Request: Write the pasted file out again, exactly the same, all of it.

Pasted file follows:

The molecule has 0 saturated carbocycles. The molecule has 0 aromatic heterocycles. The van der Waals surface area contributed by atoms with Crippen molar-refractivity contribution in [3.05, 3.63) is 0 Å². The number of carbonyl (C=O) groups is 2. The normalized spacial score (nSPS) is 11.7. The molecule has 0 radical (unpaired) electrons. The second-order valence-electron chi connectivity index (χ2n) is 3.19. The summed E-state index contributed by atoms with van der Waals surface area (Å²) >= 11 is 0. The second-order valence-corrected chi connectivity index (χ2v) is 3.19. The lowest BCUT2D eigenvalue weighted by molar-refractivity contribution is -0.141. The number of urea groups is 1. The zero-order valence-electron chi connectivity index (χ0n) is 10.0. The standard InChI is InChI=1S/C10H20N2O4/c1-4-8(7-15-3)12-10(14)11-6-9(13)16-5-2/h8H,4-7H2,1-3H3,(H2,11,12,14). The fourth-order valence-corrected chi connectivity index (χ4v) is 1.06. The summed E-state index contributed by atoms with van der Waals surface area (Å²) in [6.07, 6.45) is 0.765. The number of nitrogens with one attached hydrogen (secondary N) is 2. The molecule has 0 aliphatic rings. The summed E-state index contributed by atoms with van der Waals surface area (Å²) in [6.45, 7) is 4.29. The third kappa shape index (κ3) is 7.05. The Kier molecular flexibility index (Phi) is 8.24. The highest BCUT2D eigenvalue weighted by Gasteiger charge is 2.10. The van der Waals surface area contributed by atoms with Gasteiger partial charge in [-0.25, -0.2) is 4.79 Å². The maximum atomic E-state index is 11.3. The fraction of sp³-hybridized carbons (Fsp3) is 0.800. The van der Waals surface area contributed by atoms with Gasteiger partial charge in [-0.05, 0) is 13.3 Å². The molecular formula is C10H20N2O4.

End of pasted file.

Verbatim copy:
The molecule has 0 saturated carbocycles. The molecule has 0 aromatic heterocycles. The van der Waals surface area contributed by atoms with Crippen molar-refractivity contribution in [3.05, 3.63) is 0 Å². The number of carbonyl (C=O) groups is 2. The normalized spacial score (nSPS) is 11.7. The molecule has 0 radical (unpaired) electrons. The second-order valence-electron chi connectivity index (χ2n) is 3.19. The summed E-state index contributed by atoms with van der Waals surface area (Å²) >= 11 is 0. The second-order valence-corrected chi connectivity index (χ2v) is 3.19. The lowest BCUT2D eigenvalue weighted by molar-refractivity contribution is -0.141. The number of urea groups is 1. The zero-order valence-electron chi connectivity index (χ0n) is 10.0. The standard InChI is InChI=1S/C10H20N2O4/c1-4-8(7-15-3)12-10(14)11-6-9(13)16-5-2/h8H,4-7H2,1-3H3,(H2,11,12,14). The fourth-order valence-corrected chi connectivity index (χ4v) is 1.06. The summed E-state index contributed by atoms with van der Waals surface area (Å²) in [6.07, 6.45) is 0.765. The number of nitrogens with one attached hydrogen (secondary N) is 2. The molecule has 0 aliphatic rings. The summed E-state index contributed by atoms with van der Waals surface area (Å²) in [6.45, 7) is 4.29. The third kappa shape index (κ3) is 7.05. The Kier molecular flexibility index (Phi) is 8.24. The highest BCUT2D eigenvalue weighted by Gasteiger charge is 2.10. The van der Waals surface area contributed by atoms with Gasteiger partial charge in [-0.25, -0.2) is 4.79 Å². The maximum atomic E-state index is 11.3. The fraction of sp³-hybridized carbons (Fsp3) is 0.800. The van der Waals surface area contributed by atoms with Gasteiger partial charge in [-0.05, 0) is 13.3 Å². The molecular formula is C10H20N2O4.